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A group to discuss Android development on the island!

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Latest Activity: Feb 24, 2014

Discussion Forum

Is anyone else excited for Ice Cream Sandwhich? 3 Replies

Google really sounds like they starting to pay real attention to detail for Ice Cream Sandwhich. I can't wait! …Continue

Started by Jason Axelson. Last reply by Jason Axelson Nov 17, 2011.

Android IME service programming

Hi all, I ran into a problem with implementing an IME application.  I'm writing an IME that can use multiple input methods.  So the package has 3 services, one per input method.  The problem is, the…Continue

Started by Jimen Ching Oct 8, 2011.

Support Bounce Property for Scrollview in Android 4 Replies

In IPhone, scrollView.bounce is used to control the nice bouncing behavior for scrolling.Let's create the similar support in Android :)First, create a custom viewpublic class…Continue

Tags: iphone, android

Started by WatchSound. Last reply by simone Jan 23, 2011.

Android in China -- oPhone 1 Reply

Thought this was particularly interesting. Although Android is becoming the dominant mobile platform in China that might not be a good thing because China has produced it's own variant on a fork of…Continue

Started by Gus Higuera. Last reply by Daniel Leuck Jul 22, 2010.

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Comment by Konstantin A Lukin on April 16, 2010 at 8:54am
I think Apple does a better job at luring customers. Google is more into openness of technology. Google's main revenue is Ads, not Apps. Adds run on all Apps, paid or free. Google's app market is an opportunity for developers to write any app in open API. Sync wise, Google's main focus is on the cloud. There are simply clear differences between Google and Apple strategy. Apple products are more consumer oriented. Google is pursuing technological ideals. Google's customer is a developer. Apple's customer is an average person. Both companies have a clear demand for their services. While Google is defining standards, Apple is capitalizing on proprietary means. Personally I'd be more into Android development than Objective-C.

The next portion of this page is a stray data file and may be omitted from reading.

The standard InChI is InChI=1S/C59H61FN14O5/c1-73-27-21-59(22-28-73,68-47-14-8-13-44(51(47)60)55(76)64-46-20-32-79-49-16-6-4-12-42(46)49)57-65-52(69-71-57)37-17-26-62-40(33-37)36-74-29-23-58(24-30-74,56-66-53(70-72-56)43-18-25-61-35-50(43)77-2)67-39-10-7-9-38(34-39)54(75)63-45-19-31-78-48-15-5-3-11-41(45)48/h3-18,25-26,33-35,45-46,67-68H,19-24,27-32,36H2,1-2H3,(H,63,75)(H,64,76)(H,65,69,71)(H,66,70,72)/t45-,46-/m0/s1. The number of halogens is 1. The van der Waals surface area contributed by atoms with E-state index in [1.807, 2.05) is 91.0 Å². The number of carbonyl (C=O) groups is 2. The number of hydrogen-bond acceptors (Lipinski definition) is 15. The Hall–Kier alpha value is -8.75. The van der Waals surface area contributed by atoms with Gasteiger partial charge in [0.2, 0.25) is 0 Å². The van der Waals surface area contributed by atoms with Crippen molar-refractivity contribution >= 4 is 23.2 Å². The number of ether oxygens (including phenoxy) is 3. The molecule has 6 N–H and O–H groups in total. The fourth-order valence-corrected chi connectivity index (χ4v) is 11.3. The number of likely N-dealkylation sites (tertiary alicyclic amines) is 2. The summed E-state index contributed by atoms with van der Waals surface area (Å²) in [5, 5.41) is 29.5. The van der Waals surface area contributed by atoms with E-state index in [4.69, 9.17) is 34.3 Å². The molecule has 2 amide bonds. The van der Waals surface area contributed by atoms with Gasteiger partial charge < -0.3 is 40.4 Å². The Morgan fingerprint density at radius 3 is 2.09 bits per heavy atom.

I think Android has potential to go far, likely outpacing iPhone OS in terms of functionality relatively quickly. However, most consumers value user experience first, available features second. That's why iPhone OS has a nice grip, while giving Google breathing space to experiment with open API. I think these companies are not in real competition right now. iPhone is for an average consumer, Android is for an open minded techie.

(this conversation should probably have it's own discussion space)
Comment by Les Vogel on April 14, 2010 at 10:31pm
Yes, but there are at least 200 that make over 10k / month and a few that make $40k/month. I think it's worth playing with.

As I recall, the video discussed a few other markets besides matching markets. Though that was a major point.
Comment by Les Vogel on April 14, 2010 at 10:19pm
When Android market launched, it didn't allow paid apps.

I'll try to find some documentation to better explain myself in the morning.

The video was on designing markets and what can and does go wrong with them.
Comment by Les Vogel on April 14, 2010 at 9:49pm
What I'm trying to say is that Apple did a better "Market" design that Google. I'm talking about: http://video.google.com/videoplay?docid=8717497583686568676#
Comment by Les Vogel on April 14, 2010 at 9:48pm
Actually, the average price of apps is slightly lower in the Android Market. (It's way higher on Blackberry and you've got bigger volume than iPhone there)
Comment by Les Vogel on April 14, 2010 at 9:35pm
Actually it has nothing to do with Longevity. A lot of apps folks wanted to give away initially, Apple asked the developers to charge for. They then initially approved quite a few paid apps to mix in w/ the free.

With Android, there was no developer help from Google on things like pricing, so Android isn't as good a market. That doesn't mean folks don't make money. It's just not as easy.
Comment by Les Vogel on April 14, 2010 at 8:35pm
Apple worked to make the Market place stable and profitable. I wish Google would do something similar.
Comment by Konstantin A Lukin on March 16, 2010 at 9:03pm
Android Market tops 30,000 apps

Although they would not include numbers on paid versus free, stat site AndroLib says the ratio is about 39 percent to 61 percent, with free in the clear lead.

In comparison, the Apple app store has about 150,000 apps currently available, with both markets growing very quickly.
 

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